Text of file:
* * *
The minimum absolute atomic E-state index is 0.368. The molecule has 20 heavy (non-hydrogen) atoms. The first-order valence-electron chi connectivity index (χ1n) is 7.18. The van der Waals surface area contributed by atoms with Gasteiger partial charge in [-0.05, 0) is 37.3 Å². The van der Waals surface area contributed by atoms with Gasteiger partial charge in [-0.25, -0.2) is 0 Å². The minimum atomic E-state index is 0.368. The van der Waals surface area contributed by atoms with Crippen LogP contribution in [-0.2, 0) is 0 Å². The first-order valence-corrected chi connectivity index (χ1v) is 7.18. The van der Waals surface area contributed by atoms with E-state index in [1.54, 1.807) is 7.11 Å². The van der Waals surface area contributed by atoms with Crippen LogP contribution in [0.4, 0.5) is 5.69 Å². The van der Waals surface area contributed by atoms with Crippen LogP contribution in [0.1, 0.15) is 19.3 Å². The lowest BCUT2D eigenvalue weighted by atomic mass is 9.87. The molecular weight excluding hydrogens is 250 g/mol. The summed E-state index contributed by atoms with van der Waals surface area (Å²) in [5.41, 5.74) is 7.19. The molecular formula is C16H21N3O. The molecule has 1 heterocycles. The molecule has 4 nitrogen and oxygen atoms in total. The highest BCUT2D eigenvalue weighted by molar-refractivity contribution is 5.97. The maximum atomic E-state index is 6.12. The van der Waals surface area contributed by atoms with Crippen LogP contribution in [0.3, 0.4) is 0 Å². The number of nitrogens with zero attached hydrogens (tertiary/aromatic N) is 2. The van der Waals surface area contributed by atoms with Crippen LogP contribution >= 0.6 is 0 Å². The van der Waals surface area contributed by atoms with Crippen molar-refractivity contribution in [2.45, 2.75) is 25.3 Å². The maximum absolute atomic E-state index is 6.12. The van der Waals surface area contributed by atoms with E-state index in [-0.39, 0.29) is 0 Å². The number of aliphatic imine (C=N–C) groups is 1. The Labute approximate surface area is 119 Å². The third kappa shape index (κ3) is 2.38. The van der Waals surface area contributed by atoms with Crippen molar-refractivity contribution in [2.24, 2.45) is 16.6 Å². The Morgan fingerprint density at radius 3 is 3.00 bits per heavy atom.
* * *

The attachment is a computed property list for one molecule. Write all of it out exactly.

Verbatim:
The minimum absolute atomic E-state index is 0.368. The molecule has 20 heavy (non-hydrogen) atoms. The first-order valence-electron chi connectivity index (χ1n) is 7.18. The van der Waals surface area contributed by atoms with Gasteiger partial charge in [-0.05, 0) is 37.3 Å². The van der Waals surface area contributed by atoms with Gasteiger partial charge in [-0.25, -0.2) is 0 Å². The minimum atomic E-state index is 0.368. The van der Waals surface area contributed by atoms with Crippen LogP contribution in [-0.2, 0) is 0 Å². The first-order valence-corrected chi connectivity index (χ1v) is 7.18. The van der Waals surface area contributed by atoms with E-state index in [1.54, 1.807) is 7.11 Å². The van der Waals surface area contributed by atoms with Crippen LogP contribution in [0.4, 0.5) is 5.69 Å². The van der Waals surface area contributed by atoms with Crippen LogP contribution in [0.1, 0.15) is 19.3 Å². The lowest BCUT2D eigenvalue weighted by atomic mass is 9.87. The molecular weight excluding hydrogens is 250 g/mol. The summed E-state index contributed by atoms with van der Waals surface area (Å²) in [5.41, 5.74) is 7.19. The molecular formula is C16H21N3O. The molecule has 1 heterocycles. The molecule has 4 nitrogen and oxygen atoms in total. The highest BCUT2D eigenvalue weighted by molar-refractivity contribution is 5.97. The maximum atomic E-state index is 6.12. The van der Waals surface area contributed by atoms with Crippen LogP contribution in [0.3, 0.4) is 0 Å². The number of nitrogens with zero attached hydrogens (tertiary/aromatic N) is 2. The van der Waals surface area contributed by atoms with Crippen LogP contribution >= 0.6 is 0 Å². The van der Waals surface area contributed by atoms with Crippen molar-refractivity contribution in [2.45, 2.75) is 25.3 Å². The maximum absolute atomic E-state index is 6.12. The van der Waals surface area contributed by atoms with E-state index in [-0.39, 0.29) is 0 Å². The number of aliphatic imine (C=N–C) groups is 1. The Labute approximate surface area is 119 Å². The third kappa shape index (κ3) is 2.38. The van der Waals surface area contributed by atoms with Crippen molar-refractivity contribution in [2.24, 2.45) is 16.6 Å². The Morgan fingerprint density at radius 3 is 3.00 bits per heavy atom.